Gasoline Lawn Edgers

Gasoline Lawn Edgers

If youre trying to get those neat, professional-looking lines around your lawn near walkways and walls, then a gas edger may be just what you need. These tools are specifically designed to give the grass a nice edge, and the engine has enough power to get through tough objects like roots.

What are the different types of lawn edgers?

Fuel edgers come in two distinctive types, and each serves a slightly different purpose. Pole units look similar to weed whackers, but the cutter is vertical rather than horizontal, and the fuel tank is on the other side. Edgers have two or three wheels near the blade to help stabilize it as you cut through the grass to make an edge. The pole improves mobility so that you can reach tight corners. They are also light and can be easily carried while providing significant power.

The other fuel unit is a walk-behind model. These look like small lawn mowers and usually have four wheels, but some models have two or three wheels. The handle is wide enough to accommodate two hands. A walk-behind fuel edger can often carry more fuel than a pole edger, and the engine tends to have more power, but they are heavier and less mobile.

How many blades are available with fuel edgers?

Fuel units have three different types of blades to choose from.

  • Star blades: These look similar to stars and have three to eight points. They can be used for general edging and tend to work well along stone surfaces and retaining walls.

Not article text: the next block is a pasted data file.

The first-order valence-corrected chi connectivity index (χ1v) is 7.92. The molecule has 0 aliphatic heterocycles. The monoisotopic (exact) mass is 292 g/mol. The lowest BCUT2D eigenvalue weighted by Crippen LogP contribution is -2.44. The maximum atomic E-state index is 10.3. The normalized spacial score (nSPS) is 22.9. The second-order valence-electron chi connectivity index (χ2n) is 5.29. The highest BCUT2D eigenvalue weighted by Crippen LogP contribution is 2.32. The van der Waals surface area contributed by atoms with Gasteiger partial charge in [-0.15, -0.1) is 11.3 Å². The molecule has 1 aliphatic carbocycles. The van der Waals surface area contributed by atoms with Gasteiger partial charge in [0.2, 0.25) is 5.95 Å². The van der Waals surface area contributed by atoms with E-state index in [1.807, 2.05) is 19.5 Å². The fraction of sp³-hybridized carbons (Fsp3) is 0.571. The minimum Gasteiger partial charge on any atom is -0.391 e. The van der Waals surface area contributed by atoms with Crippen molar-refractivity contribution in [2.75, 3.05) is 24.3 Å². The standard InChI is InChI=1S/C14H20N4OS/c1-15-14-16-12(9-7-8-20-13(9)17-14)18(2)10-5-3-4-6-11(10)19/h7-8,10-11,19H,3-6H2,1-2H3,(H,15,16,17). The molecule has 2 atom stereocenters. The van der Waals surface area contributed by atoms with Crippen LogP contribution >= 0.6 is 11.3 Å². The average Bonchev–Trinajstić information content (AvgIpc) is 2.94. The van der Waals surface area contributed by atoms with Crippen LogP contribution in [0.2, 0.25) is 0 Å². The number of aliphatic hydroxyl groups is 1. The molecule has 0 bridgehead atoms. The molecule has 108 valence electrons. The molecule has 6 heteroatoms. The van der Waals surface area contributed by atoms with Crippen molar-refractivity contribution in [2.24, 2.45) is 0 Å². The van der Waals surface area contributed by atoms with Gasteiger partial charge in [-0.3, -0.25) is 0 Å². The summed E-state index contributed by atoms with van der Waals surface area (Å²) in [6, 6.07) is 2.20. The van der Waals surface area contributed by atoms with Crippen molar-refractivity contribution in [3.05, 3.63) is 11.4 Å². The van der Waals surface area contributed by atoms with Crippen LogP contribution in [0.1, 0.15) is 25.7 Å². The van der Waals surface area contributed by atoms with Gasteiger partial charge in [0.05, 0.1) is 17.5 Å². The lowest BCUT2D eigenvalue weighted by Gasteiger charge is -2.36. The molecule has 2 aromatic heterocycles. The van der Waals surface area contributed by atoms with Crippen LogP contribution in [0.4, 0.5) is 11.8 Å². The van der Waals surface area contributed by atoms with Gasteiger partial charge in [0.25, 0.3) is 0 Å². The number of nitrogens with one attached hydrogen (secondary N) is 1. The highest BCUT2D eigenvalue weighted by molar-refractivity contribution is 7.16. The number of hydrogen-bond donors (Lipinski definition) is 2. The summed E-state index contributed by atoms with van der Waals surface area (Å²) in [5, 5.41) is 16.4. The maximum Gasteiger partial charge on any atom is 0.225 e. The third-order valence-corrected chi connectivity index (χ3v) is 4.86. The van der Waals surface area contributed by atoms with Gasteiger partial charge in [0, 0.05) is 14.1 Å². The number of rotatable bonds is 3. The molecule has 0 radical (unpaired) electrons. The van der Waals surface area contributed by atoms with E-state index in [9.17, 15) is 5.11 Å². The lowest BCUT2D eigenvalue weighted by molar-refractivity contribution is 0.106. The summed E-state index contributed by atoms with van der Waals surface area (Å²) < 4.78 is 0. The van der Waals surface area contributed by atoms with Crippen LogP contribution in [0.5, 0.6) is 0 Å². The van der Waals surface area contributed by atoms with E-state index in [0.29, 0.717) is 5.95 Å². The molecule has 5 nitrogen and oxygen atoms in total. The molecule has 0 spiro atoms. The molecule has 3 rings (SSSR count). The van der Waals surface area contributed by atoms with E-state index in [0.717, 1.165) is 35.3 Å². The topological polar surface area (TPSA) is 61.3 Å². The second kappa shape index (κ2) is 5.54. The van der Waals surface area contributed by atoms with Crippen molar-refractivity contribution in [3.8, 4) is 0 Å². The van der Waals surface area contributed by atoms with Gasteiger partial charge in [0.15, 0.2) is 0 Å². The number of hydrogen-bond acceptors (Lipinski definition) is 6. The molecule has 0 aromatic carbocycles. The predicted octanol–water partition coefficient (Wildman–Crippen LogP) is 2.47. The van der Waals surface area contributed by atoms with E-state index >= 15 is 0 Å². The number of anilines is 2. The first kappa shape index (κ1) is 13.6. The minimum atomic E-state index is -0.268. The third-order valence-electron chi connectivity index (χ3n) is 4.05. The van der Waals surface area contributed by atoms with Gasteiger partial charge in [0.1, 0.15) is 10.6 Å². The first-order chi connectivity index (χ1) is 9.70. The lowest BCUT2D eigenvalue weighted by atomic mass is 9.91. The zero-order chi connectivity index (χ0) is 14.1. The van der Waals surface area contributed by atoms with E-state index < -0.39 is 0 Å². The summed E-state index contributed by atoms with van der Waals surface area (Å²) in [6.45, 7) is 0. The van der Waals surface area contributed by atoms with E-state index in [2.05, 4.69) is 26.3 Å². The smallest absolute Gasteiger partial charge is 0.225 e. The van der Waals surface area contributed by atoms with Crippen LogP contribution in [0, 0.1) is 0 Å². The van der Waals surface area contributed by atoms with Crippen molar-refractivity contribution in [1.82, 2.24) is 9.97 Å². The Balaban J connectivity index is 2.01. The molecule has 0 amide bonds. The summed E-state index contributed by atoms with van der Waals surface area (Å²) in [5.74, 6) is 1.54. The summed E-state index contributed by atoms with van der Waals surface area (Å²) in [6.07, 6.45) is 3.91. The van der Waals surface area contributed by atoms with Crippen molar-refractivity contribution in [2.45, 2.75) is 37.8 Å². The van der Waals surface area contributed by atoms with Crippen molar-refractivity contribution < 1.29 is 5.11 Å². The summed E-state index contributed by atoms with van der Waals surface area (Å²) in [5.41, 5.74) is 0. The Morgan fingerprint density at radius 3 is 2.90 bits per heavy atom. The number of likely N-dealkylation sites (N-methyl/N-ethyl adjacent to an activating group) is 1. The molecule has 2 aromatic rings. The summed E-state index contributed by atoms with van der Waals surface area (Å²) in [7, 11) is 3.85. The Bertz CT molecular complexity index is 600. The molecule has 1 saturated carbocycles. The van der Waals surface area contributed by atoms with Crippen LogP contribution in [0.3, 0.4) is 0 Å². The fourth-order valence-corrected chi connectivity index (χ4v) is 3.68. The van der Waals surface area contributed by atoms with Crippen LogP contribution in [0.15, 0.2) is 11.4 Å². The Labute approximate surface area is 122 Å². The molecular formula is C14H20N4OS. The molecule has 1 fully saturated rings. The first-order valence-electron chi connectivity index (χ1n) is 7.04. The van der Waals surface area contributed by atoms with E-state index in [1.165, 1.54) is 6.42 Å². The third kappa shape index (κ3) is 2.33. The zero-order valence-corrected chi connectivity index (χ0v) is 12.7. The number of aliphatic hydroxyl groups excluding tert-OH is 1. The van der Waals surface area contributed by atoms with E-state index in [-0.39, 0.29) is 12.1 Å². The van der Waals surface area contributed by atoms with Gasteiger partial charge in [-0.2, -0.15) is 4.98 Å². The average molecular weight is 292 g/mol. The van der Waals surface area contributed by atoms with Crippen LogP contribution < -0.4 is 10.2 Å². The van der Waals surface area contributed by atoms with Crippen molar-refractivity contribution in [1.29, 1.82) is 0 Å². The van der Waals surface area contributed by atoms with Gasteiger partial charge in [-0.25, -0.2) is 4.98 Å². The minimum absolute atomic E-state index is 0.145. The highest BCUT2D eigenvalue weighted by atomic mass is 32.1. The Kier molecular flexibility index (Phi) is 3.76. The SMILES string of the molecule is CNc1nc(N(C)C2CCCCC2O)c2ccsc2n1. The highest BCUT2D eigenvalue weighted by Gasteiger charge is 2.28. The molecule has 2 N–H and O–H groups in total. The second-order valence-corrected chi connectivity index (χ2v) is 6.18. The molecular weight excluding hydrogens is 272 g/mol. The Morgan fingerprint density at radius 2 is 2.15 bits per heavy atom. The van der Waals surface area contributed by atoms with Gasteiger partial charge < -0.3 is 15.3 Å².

• Flat blades: These are often rectangular in shape and are made for performing general tasks. They can be used in most environments and are useful around driveways and walkways.
  • Scoop-end blades: The scoop part here is used to dig through things like mulching, flower beds, or other thick covers. This helps create lines with the fuel cutter in areas with ground cover.
What other features can you find in a gas edger?
  • Height adjustment: This is applicable to both walk-behind and pole gas models. It adjusts how deep the cutter goes so that you dont dig into the soil, improving your line while also contributing to the longevity of the cutter.
  • Bevel adjustment: This feature is optional with gas units. Youll find that its useful if you have trees or flower beds. This will tilt the cutter slightly so that you can make lines around these areas without hitting the trees or flowers.
  • Trenching mode: Trenching mode is similar to height adjustment but a little different. This mode will sink the cutter deeply into the ground to remove roots or aerate the soil. It goes much deeper than regular height adjustment would normally allow.